2. P&G showcases Opte Precision Skincare
P&G Ventures, the startup studio within Procter & Gamble, returned to CES 2020 to showcase the development of Opte Precision Skincare System, a personalized handheld inkjet printer designed to make the appearance of skin’s hyperpigmentation disappear and fade spots over time. Bringing smart technology to beauty, Opte is set to go to market in Summer 2020.
Opte Precision Skincare System first debuted at CES 2019, where the device received four «Best Of» awards. This year, Opte returned to CES as an Innovation Award Honoree with several new updates; Opte is now 70% less expensive, can process skin images 30% faster, has an improved user interface and upgraded OLED display and is more portable and adds connectivity to assure a better user experience.
Innovative skincare and beauty products like Opte could end up in millions of homes by the end of 2020 or early 2021. They’re a good reminder that innovation isn’t just the purview of Silicon Valley.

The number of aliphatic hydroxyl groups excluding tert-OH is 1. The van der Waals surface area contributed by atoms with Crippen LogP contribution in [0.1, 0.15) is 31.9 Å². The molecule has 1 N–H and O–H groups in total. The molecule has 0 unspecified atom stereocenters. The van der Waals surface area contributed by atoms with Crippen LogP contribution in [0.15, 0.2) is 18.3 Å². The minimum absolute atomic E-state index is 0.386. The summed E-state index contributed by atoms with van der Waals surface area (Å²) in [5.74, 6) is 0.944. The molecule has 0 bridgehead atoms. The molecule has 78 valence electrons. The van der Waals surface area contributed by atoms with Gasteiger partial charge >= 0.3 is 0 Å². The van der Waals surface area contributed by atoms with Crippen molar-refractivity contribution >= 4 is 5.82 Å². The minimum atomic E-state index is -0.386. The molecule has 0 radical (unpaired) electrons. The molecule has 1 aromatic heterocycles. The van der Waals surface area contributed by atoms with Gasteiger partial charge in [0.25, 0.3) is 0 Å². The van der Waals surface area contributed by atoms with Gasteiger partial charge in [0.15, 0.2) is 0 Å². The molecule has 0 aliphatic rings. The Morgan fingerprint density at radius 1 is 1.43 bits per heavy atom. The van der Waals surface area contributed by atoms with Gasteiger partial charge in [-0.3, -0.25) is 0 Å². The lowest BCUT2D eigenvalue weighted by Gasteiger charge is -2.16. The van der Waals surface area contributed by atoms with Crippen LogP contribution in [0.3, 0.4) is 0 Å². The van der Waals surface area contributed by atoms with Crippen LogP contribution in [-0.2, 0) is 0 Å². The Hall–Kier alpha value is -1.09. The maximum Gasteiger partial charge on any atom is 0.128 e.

Smart brands are making the investment in R&D and technologies like augmented reality and AI to ensure that they stay relevant to Millennial and Gen Z consumers.
3. Privacy was top of mind
Tech behemoths unveiled privacy-related updates at CES, including Google, which announced that its voice assistant will have new privacy features, such as the ability to delete a record of your most recent command by saying, “Hey Google, that wasn’t for you.”
Facebook announced their latest “Privacy Checkup” tool, which walks users through their privacy settings to help them control what they share and how their information is used, while the Amazon-owned home security company Ring announced it will let users opt-out of local police requests for video.